Student on the street: Khashoggi and Saudi Arabia

Student on the street: Students offer opinions on Saudi Arabia being a credible source after the death of Jamal Khashoggi and the impact on America

Jamal Khashoggi was an influential Saudi Arabian journalist who wrote against governmental policies and went missing soon after Oct. 2. Khashoggi was allegedly confirmed as dead on Oct. 19 by the Saudi Arabian government who claims he died in a fist fight at the consulate which is where he was last seen. Changes in the Saudi government’s story has led to skepticism on them being a credible source, and as a result the CIA has launched their own investigation. (bookbutchers.com)  

All photos by Nathan Comer.

“I trust governments only slightly more than I trust corporations. I don’t trust corporations.” -Shea James, communication major

“I don’t necessarily think an attack on a journalist would lead to this kind of behavior being replicated by the U.S. I think it’s important to point at stuff and be like this thing that’s happening, it can’t happen anywhere else because if you don’t someone else might try it. When it comes to taking their word for it, I don’t think that their word alone should be accepted.” – Cole Heaton, computer science major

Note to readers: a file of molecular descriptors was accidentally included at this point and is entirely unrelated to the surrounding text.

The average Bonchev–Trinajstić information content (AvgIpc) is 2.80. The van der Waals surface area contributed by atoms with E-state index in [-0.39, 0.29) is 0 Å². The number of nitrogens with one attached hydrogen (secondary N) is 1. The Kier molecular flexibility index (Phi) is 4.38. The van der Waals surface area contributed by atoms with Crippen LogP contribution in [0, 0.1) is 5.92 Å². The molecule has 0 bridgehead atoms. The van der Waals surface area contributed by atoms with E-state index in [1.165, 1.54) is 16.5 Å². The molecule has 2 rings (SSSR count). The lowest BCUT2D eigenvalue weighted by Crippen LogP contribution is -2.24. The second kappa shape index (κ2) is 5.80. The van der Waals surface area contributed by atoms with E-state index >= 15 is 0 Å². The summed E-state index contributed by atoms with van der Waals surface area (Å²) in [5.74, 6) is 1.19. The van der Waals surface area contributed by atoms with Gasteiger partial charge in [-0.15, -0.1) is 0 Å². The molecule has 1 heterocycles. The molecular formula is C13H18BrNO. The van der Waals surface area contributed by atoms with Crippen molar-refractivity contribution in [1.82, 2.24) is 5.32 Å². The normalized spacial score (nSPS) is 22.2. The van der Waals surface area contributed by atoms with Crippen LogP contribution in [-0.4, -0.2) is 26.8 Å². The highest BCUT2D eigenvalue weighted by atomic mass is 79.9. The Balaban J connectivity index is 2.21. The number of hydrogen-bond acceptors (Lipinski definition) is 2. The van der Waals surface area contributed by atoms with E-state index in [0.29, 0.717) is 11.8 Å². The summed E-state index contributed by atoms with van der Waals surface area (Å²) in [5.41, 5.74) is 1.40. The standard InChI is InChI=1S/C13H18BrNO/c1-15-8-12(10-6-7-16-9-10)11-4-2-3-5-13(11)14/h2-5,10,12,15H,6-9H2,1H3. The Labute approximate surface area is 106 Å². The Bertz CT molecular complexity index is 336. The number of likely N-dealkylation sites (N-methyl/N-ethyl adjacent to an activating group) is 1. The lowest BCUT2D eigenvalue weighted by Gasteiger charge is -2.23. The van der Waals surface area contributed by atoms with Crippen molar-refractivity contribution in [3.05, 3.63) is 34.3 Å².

“Because America is founded on the principle of free speech. I mean certainly where he was they have different ideals. I feel like a killing like that would only happen here if government and society had reached the point where the government would have to take control to preserve its own existence.” -Connor Naughton, criminal justice major

“I’d like to say the Saudi Arabian government is credible, but at this point as far as I see it there is no way to prove they are or aren’t.” -Ivan Emrich, biology major

“In terms of their credibility of explaining what happened to him, I don’t think they can be trusted. Also, if they are willing to do that to their own, how far are they willing to go if it was a journalist not from that country and how would it be investigated? ”-Sydnee Mills, psychology major.